Diagnose why my tires rub... | Ford Explorer Forums - Serious Explorations

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Diagnose why my tires rub...

mbautodesign

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June 15, 2007
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ok im running 33x12.5r15 tires on 15x8 wheels with 3.75" backspacing
have a body lift and 2" Torsion twist
now when i originally did the lift and put the wheels/tires on i only had minor rubbing of the rocker molding so i trimmed them
now about a year later the drivers side front tire rubs the fender linder and catches on it when i turn hard left
never did that before...
could my torsion bars have wore out that quick and dropped it down some so now it rubs? My spring code is "12" so that means i have the strongest torsion bars ford puts out for our truck.
Kinda confused why it only does it on that side and only recently
truck looks level *shrug*
 



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You have a full tank of gas?
 






gain some weight?


(suspension is wearing out probably, new shocks/springs needed maybe)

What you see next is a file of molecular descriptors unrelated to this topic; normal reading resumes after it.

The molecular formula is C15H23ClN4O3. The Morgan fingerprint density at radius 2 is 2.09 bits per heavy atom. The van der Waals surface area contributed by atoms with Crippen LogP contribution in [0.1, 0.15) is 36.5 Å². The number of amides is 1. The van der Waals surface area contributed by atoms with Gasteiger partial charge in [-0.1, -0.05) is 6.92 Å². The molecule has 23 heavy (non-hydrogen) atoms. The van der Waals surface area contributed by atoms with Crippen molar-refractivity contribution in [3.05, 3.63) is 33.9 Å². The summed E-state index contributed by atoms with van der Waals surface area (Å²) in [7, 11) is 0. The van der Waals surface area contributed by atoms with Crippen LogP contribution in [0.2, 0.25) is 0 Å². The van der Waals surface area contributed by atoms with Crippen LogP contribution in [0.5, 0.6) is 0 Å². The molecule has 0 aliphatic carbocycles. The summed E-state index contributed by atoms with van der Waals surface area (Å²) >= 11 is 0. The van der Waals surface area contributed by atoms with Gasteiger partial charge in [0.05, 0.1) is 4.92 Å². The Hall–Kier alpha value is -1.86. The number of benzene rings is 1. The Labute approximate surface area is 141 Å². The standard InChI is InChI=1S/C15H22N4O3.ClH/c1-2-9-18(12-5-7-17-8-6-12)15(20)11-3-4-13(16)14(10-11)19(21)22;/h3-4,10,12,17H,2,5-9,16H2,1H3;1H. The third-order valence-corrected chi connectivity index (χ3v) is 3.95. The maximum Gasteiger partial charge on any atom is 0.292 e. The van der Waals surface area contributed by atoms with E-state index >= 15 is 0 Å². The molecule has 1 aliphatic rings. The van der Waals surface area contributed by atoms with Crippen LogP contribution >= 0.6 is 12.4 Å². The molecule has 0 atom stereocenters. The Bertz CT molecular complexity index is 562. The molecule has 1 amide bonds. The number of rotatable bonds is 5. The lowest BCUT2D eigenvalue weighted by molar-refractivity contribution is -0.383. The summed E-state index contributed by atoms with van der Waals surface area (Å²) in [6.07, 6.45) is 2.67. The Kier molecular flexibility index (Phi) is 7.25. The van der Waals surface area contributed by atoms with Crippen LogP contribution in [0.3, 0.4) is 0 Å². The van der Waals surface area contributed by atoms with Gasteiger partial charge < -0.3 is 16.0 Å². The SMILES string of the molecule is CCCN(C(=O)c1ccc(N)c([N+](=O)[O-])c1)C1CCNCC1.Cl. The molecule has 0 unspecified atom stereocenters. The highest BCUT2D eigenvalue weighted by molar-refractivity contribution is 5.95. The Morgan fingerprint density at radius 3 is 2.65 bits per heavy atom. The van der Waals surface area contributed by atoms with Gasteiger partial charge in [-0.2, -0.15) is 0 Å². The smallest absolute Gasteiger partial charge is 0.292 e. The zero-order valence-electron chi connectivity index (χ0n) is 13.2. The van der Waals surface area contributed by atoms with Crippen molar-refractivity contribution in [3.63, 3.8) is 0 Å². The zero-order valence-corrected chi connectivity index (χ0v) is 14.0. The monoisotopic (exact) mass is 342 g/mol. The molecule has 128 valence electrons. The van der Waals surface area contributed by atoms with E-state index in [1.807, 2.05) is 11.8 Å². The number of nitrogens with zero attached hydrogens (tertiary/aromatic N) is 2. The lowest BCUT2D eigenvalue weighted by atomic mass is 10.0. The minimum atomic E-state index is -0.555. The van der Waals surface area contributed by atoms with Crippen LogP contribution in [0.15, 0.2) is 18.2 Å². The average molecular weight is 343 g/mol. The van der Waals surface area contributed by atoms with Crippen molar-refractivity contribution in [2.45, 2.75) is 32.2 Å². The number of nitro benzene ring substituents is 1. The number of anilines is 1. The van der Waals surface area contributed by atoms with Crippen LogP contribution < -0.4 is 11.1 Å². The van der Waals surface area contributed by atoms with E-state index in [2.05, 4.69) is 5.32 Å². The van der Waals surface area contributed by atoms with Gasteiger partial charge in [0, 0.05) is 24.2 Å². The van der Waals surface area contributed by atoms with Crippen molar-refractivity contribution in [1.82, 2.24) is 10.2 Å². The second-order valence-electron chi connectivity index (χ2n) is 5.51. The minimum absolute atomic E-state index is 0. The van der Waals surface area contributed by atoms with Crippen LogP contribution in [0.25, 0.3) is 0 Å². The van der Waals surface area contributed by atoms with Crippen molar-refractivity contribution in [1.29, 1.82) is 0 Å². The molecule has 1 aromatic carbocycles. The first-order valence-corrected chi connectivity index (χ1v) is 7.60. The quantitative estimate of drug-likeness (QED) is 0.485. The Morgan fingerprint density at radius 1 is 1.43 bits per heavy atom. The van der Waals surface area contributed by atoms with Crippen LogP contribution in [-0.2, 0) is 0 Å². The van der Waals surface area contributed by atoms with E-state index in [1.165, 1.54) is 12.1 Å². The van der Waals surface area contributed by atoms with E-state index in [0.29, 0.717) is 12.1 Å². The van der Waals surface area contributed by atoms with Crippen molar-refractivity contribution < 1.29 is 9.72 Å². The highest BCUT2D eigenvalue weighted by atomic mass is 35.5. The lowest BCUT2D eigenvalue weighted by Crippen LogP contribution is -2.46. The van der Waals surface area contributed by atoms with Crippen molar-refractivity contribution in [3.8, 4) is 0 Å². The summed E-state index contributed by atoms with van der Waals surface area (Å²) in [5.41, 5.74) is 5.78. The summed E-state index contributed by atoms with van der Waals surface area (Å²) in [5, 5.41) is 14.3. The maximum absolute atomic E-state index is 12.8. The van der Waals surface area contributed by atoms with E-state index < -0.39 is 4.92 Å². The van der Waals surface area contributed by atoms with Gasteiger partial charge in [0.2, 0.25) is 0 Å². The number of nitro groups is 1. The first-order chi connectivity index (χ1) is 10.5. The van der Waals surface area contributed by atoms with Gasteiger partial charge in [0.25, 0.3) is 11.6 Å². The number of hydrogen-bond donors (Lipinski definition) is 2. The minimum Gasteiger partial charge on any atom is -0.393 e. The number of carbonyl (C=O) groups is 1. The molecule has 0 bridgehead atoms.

Mine did the same thing, same side, same spot.
But I'd have to be cranked full left and really compress the suspension on something.
My guess is that it just wasn't trimmed quite enough, and the torsion bars used to sit slightly higher while the shocks were slightly stiffer, and didn't use to let it compress that far...?
Just cut up some more ;)
 






guess ill replace the shocks with some rancho 5000's and see what happens
 






Shocks have no effect on ride height, the merely control the oscillations of the springs/torsion bars.
 












but if they were worn out then there would be more body roll


Possibly a very negligable amount. If you can compress the shocks with your hands and arms, that amount of resistance will have little to no effect of ride height given the forces and weight exerted. Unless the shocks have very, very strong valving/dampening (usually only found in custom built racing shocks), the gain on body roll will be minuscule. The new shock however, will slow down, but not limit, the amount of spring travel, jounce and rebound helping to keep the tires in contact with the road/ground. Larger, stiffer (torsionally) anti-sway bars have a much more dramatic effect on body roll than unassisted shocks ever could.
 






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